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A Reel Life film section

Issue: Summer 2015-6

Concussion (2015) movie review


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movie poster, Concussion, Festivale film review; 509x755

Movie poster, Concussion
Even Legends Need a Hero

Based on the true David vs. Goliath story of American immigrant Dr. Bennet Omalu, the brilliant forensic neuropathologist who made the first discovery of CTE, a football-related brain trauma, in a pro player.

Concussion is about the scandal that surfaced when an outsider, an African-born pathologist, ascertained that the deaths of high profile American Football stars were ultimately the result of the brain damage they received when playing American Football at a National level.

The film stars Will Smith as Dr. Bennet Omalu, a Nigerian forensic pathologist who fought against efforts by the National Football League to suppress his research on chronic traumatic encephalopathy (CTE) brain damage suffered by professional football players.

It is a real life story and while I am sitting in the picture theatre watching it I am struck first by how Concussion is a perfect example of an American story that should be made for an American audience but which is sent all over the world because of the supremacy of the American Movie industry.

That was at first. Because what transpires in this artfully and politically astute drama in the hands of Peter Landesman, who directed and wrote the film, is a primer on the American mainstream ideological stand point when one of its bastions is assaulted with irrefutable evidence that the greed for violence and untrammelled excess has consequences. Quite extraordinary really.

Concussion almost simulates the game of American football itself with its ferocious blocking walls of concerted effort and individual finesse as the might of the NFL tries to unpick the almost naive belief that Dr Omalu and his wife have in the possibilities of American culture and the importance of standing up for the right thing.

So a film that could have been a trying piece of American self-reflection about a subject we in Australian may know little about turned out to be quite an interesting piece of social dissection. Smith does a good job at being an African (but of course I am not the right person to judge this not being African) and there is something interesting about this type of highly educated black person which is not common to American films.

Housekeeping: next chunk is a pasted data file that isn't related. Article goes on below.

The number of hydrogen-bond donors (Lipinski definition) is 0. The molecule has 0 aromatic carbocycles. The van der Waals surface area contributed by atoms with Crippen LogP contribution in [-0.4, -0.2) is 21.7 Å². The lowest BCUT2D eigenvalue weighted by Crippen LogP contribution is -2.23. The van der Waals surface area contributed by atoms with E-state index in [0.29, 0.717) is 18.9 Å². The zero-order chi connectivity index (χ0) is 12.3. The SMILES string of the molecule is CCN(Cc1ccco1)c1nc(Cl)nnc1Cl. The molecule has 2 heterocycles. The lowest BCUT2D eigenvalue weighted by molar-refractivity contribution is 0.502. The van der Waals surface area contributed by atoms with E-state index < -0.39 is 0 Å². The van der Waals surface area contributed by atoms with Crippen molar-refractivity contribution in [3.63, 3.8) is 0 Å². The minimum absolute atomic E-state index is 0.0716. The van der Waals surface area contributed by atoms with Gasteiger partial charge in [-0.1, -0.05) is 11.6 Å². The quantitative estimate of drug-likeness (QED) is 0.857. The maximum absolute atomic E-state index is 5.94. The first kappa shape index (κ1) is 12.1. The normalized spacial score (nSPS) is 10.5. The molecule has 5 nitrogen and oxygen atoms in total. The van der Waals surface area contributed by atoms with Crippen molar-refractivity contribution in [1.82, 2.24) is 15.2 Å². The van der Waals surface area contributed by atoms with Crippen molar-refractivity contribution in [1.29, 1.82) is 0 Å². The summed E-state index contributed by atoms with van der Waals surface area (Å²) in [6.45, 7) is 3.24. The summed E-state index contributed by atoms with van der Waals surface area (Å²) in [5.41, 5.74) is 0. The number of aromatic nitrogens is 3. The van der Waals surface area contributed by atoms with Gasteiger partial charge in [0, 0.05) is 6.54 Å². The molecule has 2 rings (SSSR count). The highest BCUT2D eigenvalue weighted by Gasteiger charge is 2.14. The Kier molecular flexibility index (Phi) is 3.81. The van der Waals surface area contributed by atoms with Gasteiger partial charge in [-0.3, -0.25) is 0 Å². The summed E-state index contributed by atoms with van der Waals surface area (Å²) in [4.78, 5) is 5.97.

movie still, Concussion, Festivale film review; 600x407

Alec Baldwin and Will Smith in Concussion (c) 2015 Village Roadshow Pictures

Alec Baldwin adds weight to the cast as the NFL doctor who sees the light and as I have already said the writer director is perhaps the leading light in this production.

Peter Landesman is an American film director, producer, screenwriter, journalist, novelist and painter. He wrote a number of cover stories for the New York Times Magazine, New Yorker, Atlantic Monthly and others, including investigations into global arms trafficking, sex trafficking, refugee trafficking, the Rwandan genocide, and the creation and smuggling of forged and stolen art and antiquities. He also reported from the conflicts in Kosovo, Rwanda, and Pakistan and Afghanistan post-9/11. He wrote and directed his debut 2013 film Parkland. He is not your common or garden type of director. He is a man with perspective on how culture and systems cause results.


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by Annie McLoughlin
Australian release 18 Feb 2016
For credits and official site details, see below
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Just the facts:

Title: Concussion (2015)
Written by: Peter Landesman (scr), Jeanne Marie Laskas (GQ article "Game Brain") (in part)
Directed by: Peter Landesman
Running time: 123 mins
Rating: M

The Players: Will Smith, Gugu Mbatha-Raw, Alec Baldwin, Stephen Moyer, Luke Wilson, Bitsie Tulloch

Official website:
IMDb entry

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